By Len Feldman
CTA and its allies in the state Capitol have been able to resist efforts to divert forthcoming federal economic stimulus funds from their intended purpose — to bolster public education and stave off layoffs that could affect more than 27,000 educators and educational support professionals.
School funding — like the state's long-term fiscal health — depends a great deal on the outcome of the May 19 special election balloting (see ballot story). Some state officials are reportedly trying to figure out how they will re-balance the already approved state budget if voters turn down the six ballot initiatives. In a unique turn this year, lawmakers adopted an 18-month budget that would take the state through the budget year that ends on June 30, 2010. But lawmakers could amend that spending plan if the initiatives fail and the state economy does not improve.
CTA and its allies responded quickly when a state analyst recommended that lawmakers consider using the federal funds to replace some state funding — dollars that he said could be diverted to non-education programs.
"CTA is committed to securing the passage of the ballot measures that would help restore the $9.3 billion owed to schools and colleges," CTA President David A. Sanchez emphasized. "We are equally committed to defeating any state efforts to take away from schools the federal stimulus funds promised by President Obama."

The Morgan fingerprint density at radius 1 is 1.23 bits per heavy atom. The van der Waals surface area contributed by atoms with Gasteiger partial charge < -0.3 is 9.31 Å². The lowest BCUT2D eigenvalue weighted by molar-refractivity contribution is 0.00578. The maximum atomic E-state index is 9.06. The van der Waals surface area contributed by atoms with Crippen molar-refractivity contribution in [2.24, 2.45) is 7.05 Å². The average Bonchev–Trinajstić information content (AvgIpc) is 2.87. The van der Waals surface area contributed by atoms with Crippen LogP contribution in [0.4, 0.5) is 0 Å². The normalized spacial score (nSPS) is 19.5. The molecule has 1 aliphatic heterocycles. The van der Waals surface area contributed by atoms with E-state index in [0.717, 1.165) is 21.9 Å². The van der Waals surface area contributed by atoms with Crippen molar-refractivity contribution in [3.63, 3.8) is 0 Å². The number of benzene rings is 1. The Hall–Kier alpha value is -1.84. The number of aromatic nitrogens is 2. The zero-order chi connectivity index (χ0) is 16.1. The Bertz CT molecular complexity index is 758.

Education supporters have communicated to the Schwar-zenegger administration and lawmakers that the federal stimulus funding was designed to roll back the devastating cuts that slashed more than $11 billion from school appropriations.
A contingent of 26 Democratic congressional representatives has also written to state officials, underscoring that those dollars were designated to support schools and reverse many of the layoffs planned.
The recent Pink Friday events, which mobilized thousands of school supporters across the state against education reductions, have driven home to lawmakers the seriousness of the situation that schools face in their respective legislative districts.
At the same time, the state's fiscal condition has continued to weaken, with some experts projecting that state revenues could fall as much as $8 billion below earlier estimates. This underscores why it is so important that federal stimulus dollars make it to our schools and why it's imperative that Propositions 1A-1F all pass in the May 19 special election. Failing to pass these measures will cost California $23 billion over the next four years and will result in even deeper cuts to education, children's health care, public safety and programs for seniors and the disabled.